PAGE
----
More than six years after having my first son Toby, I gave birth to a second little boy named Leo. In between each of those momentous birthdays were years of trying and failing to fall pregnant and three unpleasant and devastating miscarriages.
We tried for as long as we did because we started our procreation journey with the goal of having two children. I grew up as part of a family of four, so it made sense to me and also seemed like a sensible number of kids to have from an emotional and practical perspective.
I love my little sister and I treasure our bond, so I wanted this for my own family. As the years passed however and the gap became ever wider between Toby and his potential sibling, we started to reconsider our options. I felt bruised and deeply saddened by the loss of three unborn babies, and yet our life as a family in all other aspects was wonderful. We were grateful to have our happy, bright and cheeky boy, and we were enjoying holidays and dinners out with him as he grew out of nappies and nap times.
Yet this vision of having another baby, a sibling for Toby, was unshakeable. We decided based on previous heart ache and a desire to move forward, that my 38th birthday would be a self-imposed deadline. No successful pregnancy by that date meant we would grieve for what we could not have, but celebrate our future as a family of three.
Halfway through 2016 we found out I was expecting Leo – cue buckets of tears and cautious joy! The whole pregnancy was a roller coaster of anxiety and the thought that we might have actually have this mystical second child and sibling for Toby was overwhelming.
Leo arrived on 27 February 2017 and the first cuddle with his big brother was captured by at least three smart phones and is pretty special. Toby is ruddy-cheeked, smiling and proud while Leo is cute, squishy and fast asleep.
It was clear not long after that moment however that Toby first saw his mewling, demanding little sibling not as a friend or the completion of our family, but as a mortal enemy. Someone who was literally sucking the life out of his mother and making everyone else giddy with delight.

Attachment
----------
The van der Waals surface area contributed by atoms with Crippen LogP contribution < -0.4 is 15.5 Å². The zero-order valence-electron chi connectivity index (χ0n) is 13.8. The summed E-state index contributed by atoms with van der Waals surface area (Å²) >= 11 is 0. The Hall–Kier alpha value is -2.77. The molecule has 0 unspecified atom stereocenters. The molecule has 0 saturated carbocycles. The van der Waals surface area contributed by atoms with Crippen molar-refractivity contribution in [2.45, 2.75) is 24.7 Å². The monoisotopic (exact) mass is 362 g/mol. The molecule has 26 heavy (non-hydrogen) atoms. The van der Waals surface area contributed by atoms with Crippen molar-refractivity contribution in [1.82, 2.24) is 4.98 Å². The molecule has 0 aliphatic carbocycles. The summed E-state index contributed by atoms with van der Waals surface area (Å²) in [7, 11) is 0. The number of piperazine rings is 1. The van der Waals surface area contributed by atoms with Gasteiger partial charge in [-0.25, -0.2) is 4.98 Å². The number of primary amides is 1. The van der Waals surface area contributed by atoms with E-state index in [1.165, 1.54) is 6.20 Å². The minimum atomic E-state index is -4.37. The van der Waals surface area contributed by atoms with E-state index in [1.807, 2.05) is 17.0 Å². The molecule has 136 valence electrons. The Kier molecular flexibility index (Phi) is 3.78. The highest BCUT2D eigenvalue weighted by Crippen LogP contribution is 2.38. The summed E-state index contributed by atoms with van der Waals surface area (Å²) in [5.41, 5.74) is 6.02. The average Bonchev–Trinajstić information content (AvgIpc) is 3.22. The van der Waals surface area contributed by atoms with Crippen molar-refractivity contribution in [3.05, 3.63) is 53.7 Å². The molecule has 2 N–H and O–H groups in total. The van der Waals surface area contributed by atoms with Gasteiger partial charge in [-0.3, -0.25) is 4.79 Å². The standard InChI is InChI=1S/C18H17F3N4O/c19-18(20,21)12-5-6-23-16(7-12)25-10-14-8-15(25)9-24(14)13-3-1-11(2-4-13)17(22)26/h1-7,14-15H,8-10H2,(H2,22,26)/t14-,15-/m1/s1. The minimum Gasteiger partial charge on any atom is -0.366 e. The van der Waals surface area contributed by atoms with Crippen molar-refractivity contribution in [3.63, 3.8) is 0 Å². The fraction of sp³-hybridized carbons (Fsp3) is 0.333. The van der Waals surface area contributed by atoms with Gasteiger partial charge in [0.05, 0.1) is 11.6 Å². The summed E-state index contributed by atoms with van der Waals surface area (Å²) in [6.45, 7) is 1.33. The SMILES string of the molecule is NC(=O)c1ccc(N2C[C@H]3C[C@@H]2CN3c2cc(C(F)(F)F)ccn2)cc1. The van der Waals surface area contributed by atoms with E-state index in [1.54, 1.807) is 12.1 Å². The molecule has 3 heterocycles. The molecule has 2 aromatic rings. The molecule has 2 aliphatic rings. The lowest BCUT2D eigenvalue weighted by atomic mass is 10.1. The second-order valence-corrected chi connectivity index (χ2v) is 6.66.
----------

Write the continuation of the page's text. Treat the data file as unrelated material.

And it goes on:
I realised that the long delay between Toby and Leo’s births meant they couldn’t have the same relationship enjoyed by my sister and I, at least not for a few years. Toby at seven-years-old is all about soccer, Clash Royale on the iPad and hanging with his friends. Leo at just over one-years-old is all about his cuddly panda and pulling stuff out of the waste paper bin. As more time passes however, I am noticing that they are beginning to form a precious bond.
While Toby’s initial interest in Leo was suspicious at best, almost as soon as Leo could hold his head up I could see him intently watching Toby as he whirled around the room.
Once he was sitting up and making sounds, ‘Toto’, Leo’s name for Toby, was the first thing he would say in the morning, and he would save his biggest, gummiest smiles for his brother’s fast-paced antics.
I was intrigued to see how Leo’s smiles and genuine interest made an impact on Toby and from an occasional passing glance, Toby began to spend more time trying to seek out Leo’s giggles by copying me as I sung him nursery rhymes or tickled his feet.
Leo is now 14 months and still Toby’s biggest fan. He follows him around to play in his room with his big boy toys, and he loves nothing more than when Toby has a friend over and he can watch two energetic kids run, jump and whoop!
Adoration from Leo aside, I have also enjoyed seeing their first fights which I know will cause me headaches in the years to come. Leo already says ‘nah’ and tells Toby off if he is doing something he doesn’t like. I have seen Leo give Toby a good cold hard stare and a pinch if he is withholding a toy or teasing him.
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Toby mostly tolerates Leo and the way he shadows him around the house, but does need time away from his littlest fan. I have witnessed some heart melting cuddles when he thinks I am not looking, and I have been surprised at how patient Toby is with him when in the right mood. Less surprisingly I have seen Toby slam his bedroom door to keep Leo out and complain to me when Leo cries or is too rough with his favourite toys.
Their burgeoning relationship has reminded me that while they are separated by six years in age, they are still brothers and they will fight, hate, laugh and love like any others. Seeing them interact in any way; good or bad, reminds me how lucky I am to see it at all and I hope that one day, they will realise the same thing for themselves.
For more on Laura Jackel, go to her website.